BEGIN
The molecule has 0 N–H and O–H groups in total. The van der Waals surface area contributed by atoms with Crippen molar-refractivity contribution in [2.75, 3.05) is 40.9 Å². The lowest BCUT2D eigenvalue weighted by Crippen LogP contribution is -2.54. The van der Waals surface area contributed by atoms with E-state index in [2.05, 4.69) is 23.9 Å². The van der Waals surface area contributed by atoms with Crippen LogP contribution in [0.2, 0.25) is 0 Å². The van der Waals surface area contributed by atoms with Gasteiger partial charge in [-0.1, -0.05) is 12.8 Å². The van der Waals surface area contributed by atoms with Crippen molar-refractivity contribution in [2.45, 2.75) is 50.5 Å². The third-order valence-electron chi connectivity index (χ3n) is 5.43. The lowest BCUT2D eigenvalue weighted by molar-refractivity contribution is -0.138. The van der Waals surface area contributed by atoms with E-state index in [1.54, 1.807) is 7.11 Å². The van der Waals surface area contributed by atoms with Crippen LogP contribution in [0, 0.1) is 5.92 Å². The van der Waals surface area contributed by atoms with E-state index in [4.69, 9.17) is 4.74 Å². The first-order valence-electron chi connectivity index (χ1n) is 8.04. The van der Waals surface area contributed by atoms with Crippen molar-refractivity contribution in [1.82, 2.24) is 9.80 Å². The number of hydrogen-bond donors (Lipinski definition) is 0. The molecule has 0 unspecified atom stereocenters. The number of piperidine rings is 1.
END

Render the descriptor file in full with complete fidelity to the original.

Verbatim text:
The molecule has 0 N–H and O–H groups in total. The van der Waals surface area contributed by atoms with Crippen molar-refractivity contribution in [2.75, 3.05) is 40.9 Å². The lowest BCUT2D eigenvalue weighted by Crippen LogP contribution is -2.54. The van der Waals surface area contributed by atoms with E-state index in [2.05, 4.69) is 23.9 Å². The van der Waals surface area contributed by atoms with Crippen LogP contribution in [0.2, 0.25) is 0 Å². The van der Waals surface area contributed by atoms with Gasteiger partial charge in [-0.1, -0.05) is 12.8 Å². The van der Waals surface area contributed by atoms with Crippen molar-refractivity contribution in [2.45, 2.75) is 50.5 Å². The third-order valence-electron chi connectivity index (χ3n) is 5.43. The lowest BCUT2D eigenvalue weighted by molar-refractivity contribution is -0.138. The van der Waals surface area contributed by atoms with E-state index in [1.54, 1.807) is 7.11 Å². The van der Waals surface area contributed by atoms with Crippen LogP contribution in [0, 0.1) is 5.92 Å². The van der Waals surface area contributed by atoms with E-state index in [4.69, 9.17) is 4.74 Å². The first-order valence-electron chi connectivity index (χ1n) is 8.04. The van der Waals surface area contributed by atoms with Crippen molar-refractivity contribution in [1.82, 2.24) is 9.80 Å². The number of hydrogen-bond donors (Lipinski definition) is 0. The molecule has 0 unspecified atom stereocenters. The number of piperidine rings is 1.